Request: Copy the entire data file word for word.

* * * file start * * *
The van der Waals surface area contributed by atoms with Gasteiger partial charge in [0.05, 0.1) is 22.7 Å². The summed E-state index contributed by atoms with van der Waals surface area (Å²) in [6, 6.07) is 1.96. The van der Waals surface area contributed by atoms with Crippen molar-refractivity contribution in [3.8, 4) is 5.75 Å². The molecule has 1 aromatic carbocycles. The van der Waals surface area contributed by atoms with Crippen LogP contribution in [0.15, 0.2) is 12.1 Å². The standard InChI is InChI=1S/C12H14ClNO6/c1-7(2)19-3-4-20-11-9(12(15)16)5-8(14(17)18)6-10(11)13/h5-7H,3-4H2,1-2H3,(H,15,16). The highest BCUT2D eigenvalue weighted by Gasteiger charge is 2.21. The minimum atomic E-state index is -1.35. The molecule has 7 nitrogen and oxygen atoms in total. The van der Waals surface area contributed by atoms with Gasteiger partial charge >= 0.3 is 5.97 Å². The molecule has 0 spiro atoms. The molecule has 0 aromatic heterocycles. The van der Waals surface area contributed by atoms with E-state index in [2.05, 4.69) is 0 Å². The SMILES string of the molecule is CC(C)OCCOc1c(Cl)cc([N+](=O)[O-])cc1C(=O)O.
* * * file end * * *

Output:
The van der Waals surface area contributed by atoms with Gasteiger partial charge in [0.05, 0.1) is 22.7 Å². The summed E-state index contributed by atoms with van der Waals surface area (Å²) in [6, 6.07) is 1.96. The van der Waals surface area contributed by atoms with Crippen molar-refractivity contribution in [3.8, 4) is 5.75 Å². The molecule has 1 aromatic carbocycles. The van der Waals surface area contributed by atoms with Crippen LogP contribution in [0.15, 0.2) is 12.1 Å². The standard InChI is InChI=1S/C12H14ClNO6/c1-7(2)19-3-4-20-11-9(12(15)16)5-8(14(17)18)6-10(11)13/h5-7H,3-4H2,1-2H3,(H,15,16). The highest BCUT2D eigenvalue weighted by Gasteiger charge is 2.21. The minimum atomic E-state index is -1.35. The molecule has 7 nitrogen and oxygen atoms in total. The van der Waals surface area contributed by atoms with Gasteiger partial charge >= 0.3 is 5.97 Å². The molecule has 0 spiro atoms. The molecule has 0 aromatic heterocycles. The van der Waals surface area contributed by atoms with E-state index in [2.05, 4.69) is 0 Å². The SMILES string of the molecule is CC(C)OCCOc1c(Cl)cc([N+](=O)[O-])cc1C(=O)O.